The New Dawn of Integrated Wellness in China
By Michael Koethner Wellness & Healing Consultant, Michael Koethner | December 22, 2013
Quote: "The ability to be in the present moment is a major component of mental wellness." – Abraham Maslow
As we all know by now, everything changes pretty much every nanosecond, and the scriptures from multiple past and present resources verify that everything is in constant motion, at all times. The industry of health and wellness is very much consumed by change these days in order to keep track and adapt to a this changing environment, and it seems like that it is currently only reacting to the exterior demands of larger companies and individual investors, instead of setting a mark for the far and distant future.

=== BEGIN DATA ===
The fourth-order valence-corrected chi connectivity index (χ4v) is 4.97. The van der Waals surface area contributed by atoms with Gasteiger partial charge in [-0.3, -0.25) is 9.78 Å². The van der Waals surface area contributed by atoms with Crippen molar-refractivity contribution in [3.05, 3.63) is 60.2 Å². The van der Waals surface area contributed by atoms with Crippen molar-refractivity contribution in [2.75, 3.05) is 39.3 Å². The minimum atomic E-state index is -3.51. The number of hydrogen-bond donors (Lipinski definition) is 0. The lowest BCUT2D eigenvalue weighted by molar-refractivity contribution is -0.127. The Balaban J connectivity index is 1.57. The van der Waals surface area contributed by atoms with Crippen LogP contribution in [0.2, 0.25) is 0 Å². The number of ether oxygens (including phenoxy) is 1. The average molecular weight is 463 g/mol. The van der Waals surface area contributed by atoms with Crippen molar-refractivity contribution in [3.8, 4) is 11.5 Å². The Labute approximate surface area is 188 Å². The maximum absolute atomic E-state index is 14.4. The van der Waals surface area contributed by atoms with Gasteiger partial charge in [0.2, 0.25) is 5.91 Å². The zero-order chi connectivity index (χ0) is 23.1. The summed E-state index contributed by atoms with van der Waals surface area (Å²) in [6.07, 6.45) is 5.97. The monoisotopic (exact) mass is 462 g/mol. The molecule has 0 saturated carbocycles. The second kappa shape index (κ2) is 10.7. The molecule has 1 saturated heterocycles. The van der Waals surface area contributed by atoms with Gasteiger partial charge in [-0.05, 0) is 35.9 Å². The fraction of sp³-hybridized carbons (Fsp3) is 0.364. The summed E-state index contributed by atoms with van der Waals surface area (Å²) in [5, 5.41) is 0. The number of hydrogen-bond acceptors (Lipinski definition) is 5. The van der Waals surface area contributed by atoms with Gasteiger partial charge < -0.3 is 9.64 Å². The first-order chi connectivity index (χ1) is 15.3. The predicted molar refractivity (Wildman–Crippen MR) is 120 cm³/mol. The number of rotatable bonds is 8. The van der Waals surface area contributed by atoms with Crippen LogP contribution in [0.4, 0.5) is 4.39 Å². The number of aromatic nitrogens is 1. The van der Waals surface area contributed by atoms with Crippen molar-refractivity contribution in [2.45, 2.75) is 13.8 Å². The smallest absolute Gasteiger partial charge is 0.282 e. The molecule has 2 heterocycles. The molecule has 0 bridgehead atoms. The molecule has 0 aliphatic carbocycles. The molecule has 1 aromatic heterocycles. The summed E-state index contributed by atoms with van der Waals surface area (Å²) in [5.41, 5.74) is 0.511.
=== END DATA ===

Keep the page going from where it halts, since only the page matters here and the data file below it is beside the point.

Looking at some images and articles of spas, bathing houses, and health clinics from a few centuries ago through to the recent past and present time, it becomes obvious that the industry has had an interesting journey of adaptation, development and change. Some sources suggest that the spa and wellness industry, as it is known today, started back in ancient Egypt, or in the small town of spa in Belgium. Other sources say the spa has its origin in ancient China, Russia, and Japan or with the natives in America and Australia. But all sources recognize one common key factor; it has its origin in the cleansing of the body, be it by washing of the dirt on the skin or the internal cleansing through water or meditation. The evolution of hygiene and the discovery of the healing qualities of water were part of a worldwide social development and led to the realization that it was very important to keep the human body healthy, for a manifold of reasons; as the healthy body is capable of evolving better and achieving much more than a ill or deformed body. In the old times bathing facilities were rare and people had to take turns washing themselves every other day or even only once a week for that matter. Then came the infamous black plaque in medieval times and spread across greater Europe into parts of Asia, and the fear of illness scared people, but it also forced them to think about alternatives to overcome the disastrous and unhealthy living conditions. This unfortunate period also forced people to become more conscious of the fact that their bodies needed support and assistance to protect them from further harm, in order to survive. It increased the awareness of the importance of cleansing and hygiene, stronger than ever before.